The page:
Last year, when the news broke about the deplorable treatment of our veterans at Walter Reed Army Medical Center, I was heartsick. As a Vietnam-era Women's Army Corps veteran, very few things are as reprehensible to me as the mistreatment of our returning combat soldiers. I was least impressed with the lack of resources and representation for wounded veterans, and as the story unfolded, the evidence - once again - pointed to the ineptness of the current administration.
In his 221-year-old contribution to The Federalist (paper number 69), Alexander Hamilton expounds on our proposed constitution's powers of the president and the legislature. He compares the extremely tightened span of control the president would have as commander in chief to that of the British king. While the king had entire command of the military at all times, the president's power would be limited and divided with the legislature.
According to Hamilton, the president's role "would amount to nothing more than the supreme command and direction of the military ... as the first General ... ." The declaration of war and the "raising and regulating of fleets and armies" were to be under the strict purview of the legislature. Hamilton wrote this explanation in 1787 to assure our newly formed country that the proposed constitution was sufficient in its division of powers to both protect and defend without the trappings of monarchy.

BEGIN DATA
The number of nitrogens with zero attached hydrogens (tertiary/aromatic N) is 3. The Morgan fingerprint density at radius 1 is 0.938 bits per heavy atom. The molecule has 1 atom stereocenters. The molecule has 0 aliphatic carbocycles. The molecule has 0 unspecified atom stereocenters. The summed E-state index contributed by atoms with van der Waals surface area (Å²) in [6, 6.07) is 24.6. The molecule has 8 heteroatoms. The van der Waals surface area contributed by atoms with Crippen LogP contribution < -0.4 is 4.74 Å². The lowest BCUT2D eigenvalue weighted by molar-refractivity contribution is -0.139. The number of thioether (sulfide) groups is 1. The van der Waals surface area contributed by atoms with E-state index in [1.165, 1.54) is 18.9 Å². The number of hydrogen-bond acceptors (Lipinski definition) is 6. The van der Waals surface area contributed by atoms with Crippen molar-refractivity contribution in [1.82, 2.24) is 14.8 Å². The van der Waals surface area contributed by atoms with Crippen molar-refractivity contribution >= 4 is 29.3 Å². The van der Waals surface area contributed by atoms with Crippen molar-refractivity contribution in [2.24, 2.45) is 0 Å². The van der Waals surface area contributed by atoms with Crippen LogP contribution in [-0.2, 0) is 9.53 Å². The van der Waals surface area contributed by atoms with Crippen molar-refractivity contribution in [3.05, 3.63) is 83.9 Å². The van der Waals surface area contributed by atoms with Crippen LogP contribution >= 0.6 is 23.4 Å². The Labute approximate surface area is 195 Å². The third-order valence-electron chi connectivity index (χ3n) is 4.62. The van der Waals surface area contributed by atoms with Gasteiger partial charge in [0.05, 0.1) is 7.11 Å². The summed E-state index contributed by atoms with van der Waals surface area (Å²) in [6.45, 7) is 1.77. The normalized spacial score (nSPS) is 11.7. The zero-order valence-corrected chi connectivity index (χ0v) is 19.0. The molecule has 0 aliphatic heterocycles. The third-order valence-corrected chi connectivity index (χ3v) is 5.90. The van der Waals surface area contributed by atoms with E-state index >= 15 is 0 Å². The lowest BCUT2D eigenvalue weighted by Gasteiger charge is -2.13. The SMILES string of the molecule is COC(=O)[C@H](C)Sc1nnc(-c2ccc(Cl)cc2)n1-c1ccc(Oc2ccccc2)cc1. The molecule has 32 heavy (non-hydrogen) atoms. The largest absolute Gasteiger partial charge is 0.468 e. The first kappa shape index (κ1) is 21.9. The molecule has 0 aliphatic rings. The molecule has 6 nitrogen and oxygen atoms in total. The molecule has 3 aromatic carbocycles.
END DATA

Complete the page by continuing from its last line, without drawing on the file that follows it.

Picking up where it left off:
Now, more than two centuries later, the current administration's expanded control of the militia seems to mirror exactly what Hamilton cautioned against. Now, more than ever, it is vitally important for the legislature to reclaim its constitutional obligations, especially where the "regulating of fleets and armies" is concerned. For it is under this banner that the treatment and care of our veterans resides. Now is the time to elect a representative to Congress who will carry that banner and make it fly. My vote goes to John Thrasher. Now.